Use this URL to cite or link to this record in EThOS: http://ethos.bl.uk/OrderDetails.do?uin=uk.bl.ethos.650477
Title: Surface-atmosphere exchange of ammonia and sulphur dioxide
Author: Famulari, Daniela
Awarding Body: University of Edinburgh
Current Institution: University of Edinburgh
Date of Award: 2005
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Abstract:
Field measurements of the surface – atmosphere exchange of SO2 and NH3 have been made using two very different micrometeorological methods, a long term averaging method based on flux-gradient principles and an eddy covariance method, using a tunable diode laser fast response gas analysis system. The field data are then applied in surface-atmosphere models to calculate deposition of pollutant gases at the regional scale. The Time Averaged Gradient system (TAG) has been developed following a prototype implemented during a pilot study in 1998. The main goal of the TAG is to provide direct long-term average (1 to 4 weeks) flux-gradient measurements for a range of trace gas species, between atmosphere and terrestrial surfaces. Over daily periods, atmospheric conditions can range from high stability, where the vertical gradients of ambient concentration are enhanced due to very small diffusivity, to highly unstable conditions, in which concentration gradients are small due to the intense turbulent activity of the surface layer. By sampling continuously over a long-term period, the large vertical gradients generated by high stability would lead to an over-estimate of the actual flux; therefore it is necessary to avoid the bias due to these processes. To overcome this problem, the TAG system operates conditionally, sampling the micrometeorological variables within a carefully defined range of stability. A data series of five years, from 1999 to 2003, for SO2 and a data series of two years, from 2001 to 2003 for NH3 has been obtained at Auchencorth Moss, a field site in Southern Scotland. The measurements provided a characterisation of the chemical climate, meteorology, turbulent characteristics, as well as deposition-emission rates at the field site. A comparison with a continuous flux-gradient system running in parallel on the same field site allowed the reliability of the TAG system to be quantified: the correlation coefficients for u* and H show a very good agreement (above 90% in both cases) between TAG protocol and continuous system suggesting the removal of stable conditions from the sampling period doesn’t modify the evaluation of the turbulent fluxes, although it introduces a bias. The SO2 fluxes calculated omitting stable conditions under-estimate the fluxes of SO2 measured by the continuous system by providing fluxes that are the 77% of the values estimated with the continuous system. A second TAG system has been implemented to improve estimates of gradients and reduce uncertainty on the fluxes and to increase the data coverage. It has been tested on the Easter Bush field site (Southern Scotland) measuring NH3 fluxes form autumn 2001 to spring 2003. Field measurements of NH3 fluxes using an eddy covariance technique were made for a total of 60 days between July and October 2002 at intensively managed grassland in Southern Scotland. The collected data demonstrate the suitability of a Tuneable Diode Laser Absorption Spectroscopy (TDLAS) system coupled with a sonic anemometer for eddy covariance measurements.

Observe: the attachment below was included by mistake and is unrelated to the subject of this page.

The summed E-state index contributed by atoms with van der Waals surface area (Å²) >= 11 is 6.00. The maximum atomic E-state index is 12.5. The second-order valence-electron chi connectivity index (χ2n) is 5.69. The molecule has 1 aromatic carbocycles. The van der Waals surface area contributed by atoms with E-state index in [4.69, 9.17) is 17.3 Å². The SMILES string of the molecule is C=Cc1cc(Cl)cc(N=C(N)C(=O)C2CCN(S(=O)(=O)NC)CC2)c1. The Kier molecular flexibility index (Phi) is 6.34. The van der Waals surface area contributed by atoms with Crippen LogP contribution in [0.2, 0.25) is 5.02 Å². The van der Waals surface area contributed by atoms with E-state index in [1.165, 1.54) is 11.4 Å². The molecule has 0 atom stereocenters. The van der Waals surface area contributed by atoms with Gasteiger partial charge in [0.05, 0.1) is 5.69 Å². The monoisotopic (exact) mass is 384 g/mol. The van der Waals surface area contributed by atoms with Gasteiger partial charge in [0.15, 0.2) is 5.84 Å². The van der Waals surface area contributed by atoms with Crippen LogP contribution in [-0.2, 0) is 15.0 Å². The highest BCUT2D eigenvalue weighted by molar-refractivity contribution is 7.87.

Supervisor: Not available Sponsor: Not available
Qualification Name: Thesis (Ph.D.) Qualification Level: Doctoral
EThOS ID: uk.bl.ethos.650477  DOI: Not available
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